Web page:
In September of last year Shannon wrote a blogpost about the then-upcoming Japanese census. She predicted that this would be the first census (they have been held every five years in Japan since 1920) that would show a population decline. As with most things, my wife was correct about this. The Diplomat reports that the 2015 Japanese Census has found that Japan’s population contracted by 947,000 people since 2010 to 127.1 million. This represents a population decline of 0.7% and continues the trend since the 1980s of a falling population growth rate. Just eight of Japan’s 47 prefectures saw their population’s grow while Fukushima saw its population decline by more than 100,000 people (for obvious earthquake, tsunami and nuclear reactor-meltdown reasons…) Tokyo on the other hand saw its population increase.

As we’ve mentioned before (see here and here), the Japanese government is trying hard to reverse this population decline (which many had predicted for some time) but has had little success so far.

By its own estimate the government predicts that the country will decline to 87 million if current trends continue unabated. But what is to be done? Fertility rates are at 1.4 children per woman (far below the replacement rate of 2.1) while the number of immigrants to the country is extremely low and allowing for more immigration is politically unpopular.

And the economic ramifications of this demographic decline are being felt: 

“Despite Japanese Prime Minister Shinzo Abe’s attempts at using fiscal, monetary, and structural levers to jump start Japan’s economy after over two decades of sluggishness, the country’s labor force may already be nearly capped, leaving little room for growth.”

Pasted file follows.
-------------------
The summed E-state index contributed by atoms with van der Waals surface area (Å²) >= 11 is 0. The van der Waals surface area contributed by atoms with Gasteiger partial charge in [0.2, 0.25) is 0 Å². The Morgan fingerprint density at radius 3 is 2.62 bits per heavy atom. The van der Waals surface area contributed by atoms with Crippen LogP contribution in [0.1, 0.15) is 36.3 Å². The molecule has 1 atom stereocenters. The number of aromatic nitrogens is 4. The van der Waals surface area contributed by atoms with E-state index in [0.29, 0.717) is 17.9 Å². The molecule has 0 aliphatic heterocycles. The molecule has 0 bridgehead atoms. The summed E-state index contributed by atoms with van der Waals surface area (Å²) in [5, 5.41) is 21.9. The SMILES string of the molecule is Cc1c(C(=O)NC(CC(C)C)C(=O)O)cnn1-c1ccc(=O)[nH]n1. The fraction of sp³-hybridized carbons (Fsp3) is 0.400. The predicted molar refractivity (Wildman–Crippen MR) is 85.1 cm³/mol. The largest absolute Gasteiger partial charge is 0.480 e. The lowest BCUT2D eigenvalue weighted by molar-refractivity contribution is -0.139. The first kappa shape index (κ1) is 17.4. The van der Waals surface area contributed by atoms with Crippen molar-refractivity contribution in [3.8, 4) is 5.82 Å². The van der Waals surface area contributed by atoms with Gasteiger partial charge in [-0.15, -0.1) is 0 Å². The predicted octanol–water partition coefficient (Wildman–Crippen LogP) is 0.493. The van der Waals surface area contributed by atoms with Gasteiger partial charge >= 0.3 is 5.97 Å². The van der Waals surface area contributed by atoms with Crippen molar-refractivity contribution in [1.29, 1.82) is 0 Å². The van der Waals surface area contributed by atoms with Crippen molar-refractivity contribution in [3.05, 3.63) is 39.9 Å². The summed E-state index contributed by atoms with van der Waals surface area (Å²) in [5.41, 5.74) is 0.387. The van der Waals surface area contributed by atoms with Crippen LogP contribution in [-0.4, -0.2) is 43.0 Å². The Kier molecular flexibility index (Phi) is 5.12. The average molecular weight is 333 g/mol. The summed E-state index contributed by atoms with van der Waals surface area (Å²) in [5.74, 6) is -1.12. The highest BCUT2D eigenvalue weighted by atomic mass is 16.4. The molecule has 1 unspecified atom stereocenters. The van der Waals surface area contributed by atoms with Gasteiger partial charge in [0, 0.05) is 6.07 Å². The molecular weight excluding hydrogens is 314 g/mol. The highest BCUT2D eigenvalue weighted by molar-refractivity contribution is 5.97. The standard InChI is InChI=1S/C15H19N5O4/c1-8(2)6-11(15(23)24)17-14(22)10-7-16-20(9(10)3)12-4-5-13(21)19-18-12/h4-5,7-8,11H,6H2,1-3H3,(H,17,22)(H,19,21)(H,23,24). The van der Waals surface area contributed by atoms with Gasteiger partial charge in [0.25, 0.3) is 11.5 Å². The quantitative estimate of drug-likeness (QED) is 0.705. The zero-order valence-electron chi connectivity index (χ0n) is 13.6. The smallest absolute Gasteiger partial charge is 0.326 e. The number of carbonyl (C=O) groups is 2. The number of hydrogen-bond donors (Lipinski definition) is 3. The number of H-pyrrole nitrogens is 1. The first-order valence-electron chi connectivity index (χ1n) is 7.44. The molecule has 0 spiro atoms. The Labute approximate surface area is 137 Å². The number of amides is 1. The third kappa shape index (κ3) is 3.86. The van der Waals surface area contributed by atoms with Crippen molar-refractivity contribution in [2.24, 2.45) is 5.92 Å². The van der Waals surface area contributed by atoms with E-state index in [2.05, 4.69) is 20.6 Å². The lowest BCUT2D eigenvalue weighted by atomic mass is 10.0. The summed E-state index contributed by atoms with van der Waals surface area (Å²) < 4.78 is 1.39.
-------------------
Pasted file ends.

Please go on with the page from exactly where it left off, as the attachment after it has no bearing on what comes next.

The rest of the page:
Nothing focuses the mind like the prospect of being hanged. Perhaps the demographic noose tightening around Japan’s society, culture and economy will focus its peoples’ minds. After all, it has been predicted for many years, having the demographic decline spelt out for the first time in a census tells you that the crisis is now here. Perhaps though, nothing will change and Japan will slowly continue to sink into a smaller, older version of its current self and every five years from now on we will read in another drop in the official Japanese population.

Marcus Roberts is a Senior Researcher at the Maxim Institute in Auckland, New Zealand, and was co-editor of the former MercatorNet blog, Demography is Destiny. Marcus has a background in the law, both...